Affectionately known to its friends as SMNK PAL 4325, this lump of rock and its fossil content represent the only known specimen of the world’s newest, sexiest pterosaur: Lacusovagus magnificens, a brand-spanking new pterosaur from Lower Cretaceous deposits of Brazil. Now, the Lacusovagus story has been told in a surprising number of places: what was initially a tentatively launched press release and accompanying illustrations became something of a media monster, appearing in the national press and spreading across the Internet like a highly contagious pterosaur-shaped rash. It was everywhere: National Geographic, The Times, The Sun, and numerous other papers featured the story in print and on their websites. I was interviewed for local and national radio in Britain and Canada; the Blogsphere and Internet mailing lists was buzzing with Lacusovagus -themed discussions, and even the BBC’s online magazine used one of the press release images for their weekly caption competition.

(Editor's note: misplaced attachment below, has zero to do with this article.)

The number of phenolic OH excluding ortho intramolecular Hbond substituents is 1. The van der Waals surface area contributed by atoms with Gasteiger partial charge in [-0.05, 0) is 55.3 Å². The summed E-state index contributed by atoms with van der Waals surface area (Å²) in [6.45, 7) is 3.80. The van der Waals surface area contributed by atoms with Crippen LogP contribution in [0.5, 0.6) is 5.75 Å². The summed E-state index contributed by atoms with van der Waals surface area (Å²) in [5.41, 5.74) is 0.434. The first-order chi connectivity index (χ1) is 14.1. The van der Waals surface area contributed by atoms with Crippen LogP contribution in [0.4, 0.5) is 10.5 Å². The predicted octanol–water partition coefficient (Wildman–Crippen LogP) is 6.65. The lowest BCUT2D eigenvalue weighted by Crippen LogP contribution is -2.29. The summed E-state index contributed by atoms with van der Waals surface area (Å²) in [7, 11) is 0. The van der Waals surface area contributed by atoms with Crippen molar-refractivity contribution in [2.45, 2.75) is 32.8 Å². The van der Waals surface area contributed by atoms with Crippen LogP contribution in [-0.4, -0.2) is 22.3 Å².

As you might expect, the reporting quality varied widely. Sometimes the information gleaned from the press release and interviews was regurgitated precisely, but at other times made you want to slap your forehead with the despair of it all. Some folks have made howling claims that Lacusovagus was the only toothless pterosaur or that it was the biggest ever. Following these reports, I’ve had piles (well, a few) e-mails from people asking who was correct: the press reports or their own knowledge? Hence, when Flesh & Stone asked me if I could lend them a few words of my own about Lacusovagus, it seemed the perfect opportunity to put the Lacusovagus story straight: what, then, is Lacusovagus and where does it really fit into the rest of the pterosaur picture?